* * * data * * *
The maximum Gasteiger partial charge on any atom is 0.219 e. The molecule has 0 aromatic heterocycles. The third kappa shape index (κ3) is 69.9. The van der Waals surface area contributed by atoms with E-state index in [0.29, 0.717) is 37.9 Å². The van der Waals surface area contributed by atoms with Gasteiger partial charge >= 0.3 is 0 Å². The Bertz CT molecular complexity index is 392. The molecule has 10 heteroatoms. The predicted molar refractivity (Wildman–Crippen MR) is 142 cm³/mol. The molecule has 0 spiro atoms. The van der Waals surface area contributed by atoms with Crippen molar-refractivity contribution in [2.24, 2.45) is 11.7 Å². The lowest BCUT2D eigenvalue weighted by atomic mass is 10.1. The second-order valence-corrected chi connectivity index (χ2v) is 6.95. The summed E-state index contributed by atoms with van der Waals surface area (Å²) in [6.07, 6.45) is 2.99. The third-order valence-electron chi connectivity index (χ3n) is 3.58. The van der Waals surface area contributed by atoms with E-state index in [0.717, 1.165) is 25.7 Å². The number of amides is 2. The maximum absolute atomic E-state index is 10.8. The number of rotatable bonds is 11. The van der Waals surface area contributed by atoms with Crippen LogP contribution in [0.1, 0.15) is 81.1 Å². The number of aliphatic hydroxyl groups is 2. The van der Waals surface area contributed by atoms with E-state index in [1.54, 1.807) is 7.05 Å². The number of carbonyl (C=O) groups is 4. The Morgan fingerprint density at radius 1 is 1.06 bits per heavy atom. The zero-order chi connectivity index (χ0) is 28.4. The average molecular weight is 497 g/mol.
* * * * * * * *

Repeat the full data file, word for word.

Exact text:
The maximum Gasteiger partial charge on any atom is 0.219 e. The molecule has 0 aromatic heterocycles. The third kappa shape index (κ3) is 69.9. The van der Waals surface area contributed by atoms with E-state index in [0.29, 0.717) is 37.9 Å². The van der Waals surface area contributed by atoms with Gasteiger partial charge >= 0.3 is 0 Å². The Bertz CT molecular complexity index is 392. The molecule has 10 heteroatoms. The predicted molar refractivity (Wildman–Crippen MR) is 142 cm³/mol. The molecule has 0 spiro atoms. The van der Waals surface area contributed by atoms with Crippen molar-refractivity contribution in [2.24, 2.45) is 11.7 Å². The lowest BCUT2D eigenvalue weighted by atomic mass is 10.1. The second-order valence-corrected chi connectivity index (χ2v) is 6.95. The summed E-state index contributed by atoms with van der Waals surface area (Å²) in [6.07, 6.45) is 2.99. The third-order valence-electron chi connectivity index (χ3n) is 3.58. The van der Waals surface area contributed by atoms with E-state index in [0.717, 1.165) is 25.7 Å². The number of amides is 2. The maximum absolute atomic E-state index is 10.8. The number of rotatable bonds is 11. The van der Waals surface area contributed by atoms with Crippen LogP contribution in [0.1, 0.15) is 81.1 Å². The number of aliphatic hydroxyl groups is 2. The van der Waals surface area contributed by atoms with E-state index in [1.54, 1.807) is 7.05 Å². The number of carbonyl (C=O) groups is 4. The Morgan fingerprint density at radius 1 is 1.06 bits per heavy atom. The zero-order chi connectivity index (χ0) is 28.4. The average molecular weight is 497 g/mol.